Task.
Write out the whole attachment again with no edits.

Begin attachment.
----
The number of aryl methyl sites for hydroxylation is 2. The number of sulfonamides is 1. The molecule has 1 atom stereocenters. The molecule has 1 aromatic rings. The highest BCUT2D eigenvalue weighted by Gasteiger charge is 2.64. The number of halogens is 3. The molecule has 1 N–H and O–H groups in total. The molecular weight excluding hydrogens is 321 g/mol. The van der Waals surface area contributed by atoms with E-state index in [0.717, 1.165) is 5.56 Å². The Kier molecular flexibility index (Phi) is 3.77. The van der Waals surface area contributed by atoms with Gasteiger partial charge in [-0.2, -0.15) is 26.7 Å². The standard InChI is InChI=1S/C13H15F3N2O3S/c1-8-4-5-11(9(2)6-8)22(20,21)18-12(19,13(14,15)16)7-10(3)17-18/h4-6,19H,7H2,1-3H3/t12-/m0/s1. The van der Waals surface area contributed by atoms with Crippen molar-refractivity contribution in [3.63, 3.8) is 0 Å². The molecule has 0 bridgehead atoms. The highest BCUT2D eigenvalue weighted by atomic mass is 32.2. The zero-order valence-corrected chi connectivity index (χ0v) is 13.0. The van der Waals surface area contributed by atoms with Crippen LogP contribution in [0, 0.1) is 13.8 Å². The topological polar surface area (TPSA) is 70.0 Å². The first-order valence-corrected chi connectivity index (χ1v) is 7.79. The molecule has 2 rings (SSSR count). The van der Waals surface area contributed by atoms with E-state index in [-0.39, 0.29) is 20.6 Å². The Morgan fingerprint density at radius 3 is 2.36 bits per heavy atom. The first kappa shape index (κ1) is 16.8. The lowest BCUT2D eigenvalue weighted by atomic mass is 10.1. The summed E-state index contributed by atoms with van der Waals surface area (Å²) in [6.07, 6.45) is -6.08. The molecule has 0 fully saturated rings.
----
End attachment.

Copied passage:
The number of aryl methyl sites for hydroxylation is 2. The number of sulfonamides is 1. The molecule has 1 atom stereocenters. The molecule has 1 aromatic rings. The highest BCUT2D eigenvalue weighted by Gasteiger charge is 2.64. The number of halogens is 3. The molecule has 1 N–H and O–H groups in total. The molecular weight excluding hydrogens is 321 g/mol. The van der Waals surface area contributed by atoms with E-state index in [0.717, 1.165) is 5.56 Å². The Kier molecular flexibility index (Phi) is 3.77. The van der Waals surface area contributed by atoms with Gasteiger partial charge in [-0.2, -0.15) is 26.7 Å². The standard InChI is InChI=1S/C13H15F3N2O3S/c1-8-4-5-11(9(2)6-8)22(20,21)18-12(19,13(14,15)16)7-10(3)17-18/h4-6,19H,7H2,1-3H3/t12-/m0/s1. The van der Waals surface area contributed by atoms with Crippen molar-refractivity contribution in [3.63, 3.8) is 0 Å². The molecule has 0 bridgehead atoms. The highest BCUT2D eigenvalue weighted by atomic mass is 32.2. The zero-order valence-corrected chi connectivity index (χ0v) is 13.0. The van der Waals surface area contributed by atoms with Crippen LogP contribution in [0, 0.1) is 13.8 Å². The topological polar surface area (TPSA) is 70.0 Å². The first-order valence-corrected chi connectivity index (χ1v) is 7.79. The molecule has 2 rings (SSSR count). The van der Waals surface area contributed by atoms with E-state index in [-0.39, 0.29) is 20.6 Å². The Morgan fingerprint density at radius 3 is 2.36 bits per heavy atom. The first kappa shape index (κ1) is 16.8. The lowest BCUT2D eigenvalue weighted by atomic mass is 10.1. The summed E-state index contributed by atoms with van der Waals surface area (Å²) in [6.07, 6.45) is -6.08. The molecule has 0 fully saturated rings.